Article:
In a previous review I wrote pertaining to Piper's book, "This Momentary Marriage" comments followed that discussed the impracticability and lack of empathy contained in his doctrine. Also discussed was that church discipline was lacking in the outworking of Piper's doctrine and the damage that churches cause abuse victims by following his 'no divorce ever' position and his teaching that the church body must confront the divorced or those considering divorce to "preserve the solid framework of the marriage covenant ... through the tough love of obedience" (p. 306). You won't find justice or mercy here either-only laws. In fact, although Moses delivered the perfect law, Piper states that Jesus came to deliver an even tougher law, through the Gospel, that we must keep. "Jesus is raising the standard of his disciples above what Moses allowed." (p. 304.) "His aim was that the standard of his followers would be higher than what the law allowed." (p. 306.) "Jesus set a higher standard for marital faithfulness than Moses or the Jewish teachers of his day." (p. 307.) Herein is the the proof that Piper teaches a false gospel of works-righteousness. The true Gospel is a proclamation of forgiveness of sin due to the merits of Christ. Piper's gospel is a list of impossible works, destined to cause Christians to despair and create hypocrites out of those who think they can keep them perfectly.

    As C. F.W. Walther wrote in his book, "Law and Gospel", pertaining to the Catholic Church's Council of Trent declaration that Christ is our redeemer AND lawgiver:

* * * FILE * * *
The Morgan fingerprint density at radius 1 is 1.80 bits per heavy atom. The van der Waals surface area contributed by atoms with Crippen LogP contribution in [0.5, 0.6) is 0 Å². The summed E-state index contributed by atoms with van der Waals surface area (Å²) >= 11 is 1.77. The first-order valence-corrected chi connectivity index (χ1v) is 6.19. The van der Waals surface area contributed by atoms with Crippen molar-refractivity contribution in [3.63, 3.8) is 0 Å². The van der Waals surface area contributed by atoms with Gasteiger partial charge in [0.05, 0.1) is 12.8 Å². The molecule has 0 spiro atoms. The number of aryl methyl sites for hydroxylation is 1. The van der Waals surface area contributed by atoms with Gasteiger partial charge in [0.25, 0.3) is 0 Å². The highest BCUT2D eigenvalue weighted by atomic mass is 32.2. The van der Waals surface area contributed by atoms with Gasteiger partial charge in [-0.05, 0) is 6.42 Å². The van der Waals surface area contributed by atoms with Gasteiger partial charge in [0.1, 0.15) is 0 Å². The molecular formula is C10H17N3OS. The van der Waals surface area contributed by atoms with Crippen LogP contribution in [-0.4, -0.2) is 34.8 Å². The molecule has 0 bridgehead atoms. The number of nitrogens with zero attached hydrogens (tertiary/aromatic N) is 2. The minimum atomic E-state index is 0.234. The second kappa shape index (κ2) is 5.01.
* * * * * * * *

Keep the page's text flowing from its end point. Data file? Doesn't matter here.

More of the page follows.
"This decree overthrows the Christian religion completely. If Christ came into the world to bring us new laws, then we could practically say that He might as well as stayed in heaven. Moses has already given us such a perfect law that we were not able to keep that. Now, if Christ had given us additional laws, that would have to drive us to despair." (p. 80)

    Walther's teaching on the New Covenant (Jer. 31:31-34) in contrast to Piper's false interpretation:

    "The Messiah will introduce no such doctrine. He writes His Law directly into the heart, so that a person living under Him is a law unto himself. He is not coerced by a force from without but is urged from within. These words state the reason for the proceeding statement. They are a summary of the Gospel of Christ: forgiveness of sin by the free grace of God, for the sake of Jesus Christ" (p. 82.)

    Divorce undertaken because of abuse, adultery or desertion is NOT sinful. Abuse, adultery and desertion are sins indeed; but is is not sinful to divorce a spouse who indulges in these sins.

    Besides Piper's false gospel, much more could be written about Piper not referring to the historical context in which Jesus spoke to the Pharisees about divorce, Piper's not considering Paul's position on divorce, and Piper's peculiar view that Jesus' adultery exception clause was referring to adultery during the betrothal period only-not during the marriage. I highly recommend that Piper's dangerous teachings be reevaluated in the light of the Gospel and repudiated. For a true biblical understanding of this topic, I suggest Barbara Roberts' Not Under Bondage: Biblical Divorce for Abuse, Adultery and Desertion, Jeff Crippen's A Cry for Justice: How the Evil of Domestic Abuse Hides in Your Church , Concordia: The Lutheran Confessions -- A Reader's Edition of the Book of Concord and C. F. W. Walther's Law and Gospel: How to Read and Apply the Bible.